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Zakk Jones Explains Why You Should Stop Transcribing Solos!

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JGT contributor and guitarist Zakk Jones starts a conversation about transcribing melodic interpretations.

I’ll start with an anecdote…

The great Canadian jazz guitarist Ed Bickert legitimately knew thousands of tunes, so calling something he didn’t know was quite rare. Apparently, so the tale goes, a saxophonist happened to want to play a song he didn’t know. So he writes the changes out so they can play the tune, and after the saxophonist takes his solo he looks to Ed who declines to take a chorus. Afterwards the sax player asked Ed “how come you didn’t blow?”. Ed’s reply was simply “well, how can I take a solo if I don’t know the melody”? 

There’s almost nothing more important in a song than its melody. You can of course find tons of examples where a riff, groove, chord progression, or even a counterline is the most memorable part, but by and large, we connect with songs through melody. In the tradition of jazz, melodic paraphrasing and interpretation is our most obvious gateway to improvisation. In fact, it very much IS improvisation. Most students when tasked with a transcription assignment typically run to their favorite solo. This involves literally and figuratively “skipping” past the melody in order to get to the juicy bits. We have to remember that playing a melody is not simply a chore we have to do in order to get to the “fun”–playing chorus after chorus of divinely inspired lines that will captivate our bandmates and audiences…or so we hope. Then after 12 minutes of soloing, we get back to the head in a triumphantly uninspired final 60-90 seconds. Why even bother playing the melody again if it’s not going to be a reflection or summation of the mood, spirit, and energy that you’ve created? In my mind, the question should be “why do we even solo”? I’ll leave that up to you to ponder.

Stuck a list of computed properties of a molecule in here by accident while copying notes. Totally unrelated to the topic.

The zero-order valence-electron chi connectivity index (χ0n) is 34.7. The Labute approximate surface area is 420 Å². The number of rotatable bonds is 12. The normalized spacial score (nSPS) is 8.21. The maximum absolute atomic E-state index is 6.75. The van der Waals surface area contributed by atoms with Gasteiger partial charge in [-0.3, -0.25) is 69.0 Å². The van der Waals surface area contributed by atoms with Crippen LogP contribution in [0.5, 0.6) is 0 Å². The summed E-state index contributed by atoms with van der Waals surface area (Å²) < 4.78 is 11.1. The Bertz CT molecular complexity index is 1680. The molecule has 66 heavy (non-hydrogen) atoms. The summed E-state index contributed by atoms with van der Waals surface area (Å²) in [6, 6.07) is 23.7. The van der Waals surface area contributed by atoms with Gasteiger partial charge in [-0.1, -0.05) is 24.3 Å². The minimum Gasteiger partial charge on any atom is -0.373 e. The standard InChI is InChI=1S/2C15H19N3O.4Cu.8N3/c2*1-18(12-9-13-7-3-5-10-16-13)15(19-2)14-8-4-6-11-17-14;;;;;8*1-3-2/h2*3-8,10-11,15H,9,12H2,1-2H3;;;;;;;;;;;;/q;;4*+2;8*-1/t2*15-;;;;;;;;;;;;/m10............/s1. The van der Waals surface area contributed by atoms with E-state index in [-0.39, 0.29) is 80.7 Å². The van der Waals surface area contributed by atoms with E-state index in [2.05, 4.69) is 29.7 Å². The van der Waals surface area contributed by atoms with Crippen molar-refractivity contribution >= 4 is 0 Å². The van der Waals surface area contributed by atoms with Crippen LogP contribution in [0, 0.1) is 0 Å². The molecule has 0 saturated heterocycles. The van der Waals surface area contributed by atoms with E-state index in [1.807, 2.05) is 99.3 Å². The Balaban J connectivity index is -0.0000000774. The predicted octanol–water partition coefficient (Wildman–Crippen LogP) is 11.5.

If you want to get to the heart of a person’s sound and truly start to internalize elements of their playing, your first task is to dissect how they play and interpret melody. Miles Davis, Stan Getz, Louis Armstrong, and Ella Fitzgerald are typical Mt. Rushmore figures along this journey, but I guarantee that all of your favorite musicians have a unique brand of paraphrasing. The following is a brief smattering of recordings that I find to be particularly valuable, and serve as a good starting point in understanding melodic interpretation. 

Keep in mind these elements that are often found in paraphrasing. In this process, we are comparing the melody in its original written form, versus what we actually hear someone do in real life. 

  • Changing the length of notes
  • Starting or ending a phrase in a different part of a measure (anticipations, delays)
  • Adding fills, turns, scoops, growls, chromaticism
  • Changing octaves/range in any way
  • Articulation, how notes start and end, emphasis or lack of  (ghosting a note)
  • Playing with the time, laying back, rushing, keeping it straight down the middle
  • Altering the melody entirely 
  • Leaving out parts of the melody

Some important listening…

It Could Happen to You

Mahalia Jackson-Go Tell It On The Mountain

Miles Davis: Someday My Prince Will Come

Stan Getz & Joao Gilberto – So Danco Samba

Gee Baby, Ain’t I Good to You (Remastered)

Robben Ford – Revelation

Diana Krall – L-O-V-E (Audio)

Nina Simone – I Wish I Knew How It Would Feel to Be Free (Official Audio)

Louisiana 1927 (Remastered)

John Coltrane “Body And Soul”

Ahmad Jamal – No Greater Love

Bring It On Home to Me

Feel Like Makin’ Love

Earth, Wind and Fire   Can t Hide Love

Ariana Grande – needy (Audio)


(By the way, use my code JAZZGUITARTODAY on https://www.donnerdeal.com/ to get yourself 15% off a new piece of gear, like this guitar you see me playing here!)


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